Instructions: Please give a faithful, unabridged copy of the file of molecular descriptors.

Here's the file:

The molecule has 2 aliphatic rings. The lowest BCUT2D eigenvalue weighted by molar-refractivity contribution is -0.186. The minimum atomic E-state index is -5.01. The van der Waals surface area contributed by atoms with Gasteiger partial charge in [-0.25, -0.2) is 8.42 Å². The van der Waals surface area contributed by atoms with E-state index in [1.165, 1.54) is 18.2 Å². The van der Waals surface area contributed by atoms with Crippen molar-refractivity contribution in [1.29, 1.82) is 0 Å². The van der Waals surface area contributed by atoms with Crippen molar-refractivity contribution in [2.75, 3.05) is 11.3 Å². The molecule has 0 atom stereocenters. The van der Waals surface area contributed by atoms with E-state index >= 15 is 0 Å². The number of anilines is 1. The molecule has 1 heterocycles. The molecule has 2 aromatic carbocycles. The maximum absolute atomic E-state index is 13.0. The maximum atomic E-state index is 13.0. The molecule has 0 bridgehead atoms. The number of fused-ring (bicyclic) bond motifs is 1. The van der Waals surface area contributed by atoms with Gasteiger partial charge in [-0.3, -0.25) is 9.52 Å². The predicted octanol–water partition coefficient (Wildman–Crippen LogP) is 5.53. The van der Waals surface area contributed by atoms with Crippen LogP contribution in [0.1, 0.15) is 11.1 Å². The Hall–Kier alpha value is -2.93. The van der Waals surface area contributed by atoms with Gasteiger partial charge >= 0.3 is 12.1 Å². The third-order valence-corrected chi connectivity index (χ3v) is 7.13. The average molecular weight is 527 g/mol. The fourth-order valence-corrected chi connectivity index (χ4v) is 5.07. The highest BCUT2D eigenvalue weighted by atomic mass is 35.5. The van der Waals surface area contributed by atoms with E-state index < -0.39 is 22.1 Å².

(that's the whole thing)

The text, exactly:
The molecule has 2 aliphatic rings. The lowest BCUT2D eigenvalue weighted by molar-refractivity contribution is -0.186. The minimum atomic E-state index is -5.01. The van der Waals surface area contributed by atoms with Gasteiger partial charge in [-0.25, -0.2) is 8.42 Å². The van der Waals surface area contributed by atoms with E-state index in [1.165, 1.54) is 18.2 Å². The van der Waals surface area contributed by atoms with Crippen molar-refractivity contribution in [1.29, 1.82) is 0 Å². The van der Waals surface area contributed by atoms with Crippen molar-refractivity contribution in [2.75, 3.05) is 11.3 Å². The molecule has 0 atom stereocenters. The van der Waals surface area contributed by atoms with E-state index >= 15 is 0 Å². The number of anilines is 1. The molecule has 1 heterocycles. The molecule has 2 aromatic carbocycles. The maximum absolute atomic E-state index is 13.0. The maximum atomic E-state index is 13.0. The molecule has 0 bridgehead atoms. The number of fused-ring (bicyclic) bond motifs is 1. The van der Waals surface area contributed by atoms with Gasteiger partial charge in [-0.3, -0.25) is 9.52 Å². The predicted octanol–water partition coefficient (Wildman–Crippen LogP) is 5.53. The van der Waals surface area contributed by atoms with Crippen LogP contribution in [0.1, 0.15) is 11.1 Å². The Hall–Kier alpha value is -2.93. The van der Waals surface area contributed by atoms with Gasteiger partial charge >= 0.3 is 12.1 Å². The third-order valence-corrected chi connectivity index (χ3v) is 7.13. The average molecular weight is 527 g/mol. The fourth-order valence-corrected chi connectivity index (χ4v) is 5.07. The highest BCUT2D eigenvalue weighted by atomic mass is 35.5. The van der Waals surface area contributed by atoms with E-state index < -0.39 is 22.1 Å².